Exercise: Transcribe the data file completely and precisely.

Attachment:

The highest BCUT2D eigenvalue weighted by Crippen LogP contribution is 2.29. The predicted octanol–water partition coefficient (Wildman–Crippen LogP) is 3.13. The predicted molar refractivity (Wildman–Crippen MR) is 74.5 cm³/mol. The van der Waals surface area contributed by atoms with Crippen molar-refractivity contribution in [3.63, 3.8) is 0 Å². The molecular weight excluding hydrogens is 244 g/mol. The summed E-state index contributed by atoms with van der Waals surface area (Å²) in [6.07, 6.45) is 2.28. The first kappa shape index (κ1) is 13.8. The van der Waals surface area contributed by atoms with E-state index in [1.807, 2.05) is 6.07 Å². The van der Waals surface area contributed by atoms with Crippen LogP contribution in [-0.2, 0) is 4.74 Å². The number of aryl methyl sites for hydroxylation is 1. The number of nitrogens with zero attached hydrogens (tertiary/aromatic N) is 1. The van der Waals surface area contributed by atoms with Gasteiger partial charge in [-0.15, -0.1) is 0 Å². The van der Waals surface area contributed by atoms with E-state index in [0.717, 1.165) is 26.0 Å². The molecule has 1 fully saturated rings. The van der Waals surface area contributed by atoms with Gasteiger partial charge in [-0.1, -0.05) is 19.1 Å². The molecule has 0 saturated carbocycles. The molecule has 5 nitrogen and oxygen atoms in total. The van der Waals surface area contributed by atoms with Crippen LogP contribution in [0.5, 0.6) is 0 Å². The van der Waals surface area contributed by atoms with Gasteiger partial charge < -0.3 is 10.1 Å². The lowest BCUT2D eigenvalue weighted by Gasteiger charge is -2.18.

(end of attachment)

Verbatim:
The highest BCUT2D eigenvalue weighted by Crippen LogP contribution is 2.29. The predicted octanol–water partition coefficient (Wildman–Crippen LogP) is 3.13. The predicted molar refractivity (Wildman–Crippen MR) is 74.5 cm³/mol. The van der Waals surface area contributed by atoms with Crippen molar-refractivity contribution in [3.63, 3.8) is 0 Å². The molecular weight excluding hydrogens is 244 g/mol. The summed E-state index contributed by atoms with van der Waals surface area (Å²) in [6.07, 6.45) is 2.28. The first kappa shape index (κ1) is 13.8. The van der Waals surface area contributed by atoms with E-state index in [1.807, 2.05) is 6.07 Å². The van der Waals surface area contributed by atoms with Crippen LogP contribution in [-0.2, 0) is 4.74 Å². The number of aryl methyl sites for hydroxylation is 1. The number of nitrogens with zero attached hydrogens (tertiary/aromatic N) is 1. The van der Waals surface area contributed by atoms with Gasteiger partial charge in [-0.15, -0.1) is 0 Å². The van der Waals surface area contributed by atoms with E-state index in [0.717, 1.165) is 26.0 Å². The molecule has 1 fully saturated rings. The van der Waals surface area contributed by atoms with Gasteiger partial charge in [-0.1, -0.05) is 19.1 Å². The molecule has 0 saturated carbocycles. The molecule has 5 nitrogen and oxygen atoms in total. The van der Waals surface area contributed by atoms with Crippen LogP contribution in [0.5, 0.6) is 0 Å². The van der Waals surface area contributed by atoms with Gasteiger partial charge < -0.3 is 10.1 Å². The lowest BCUT2D eigenvalue weighted by Gasteiger charge is -2.18.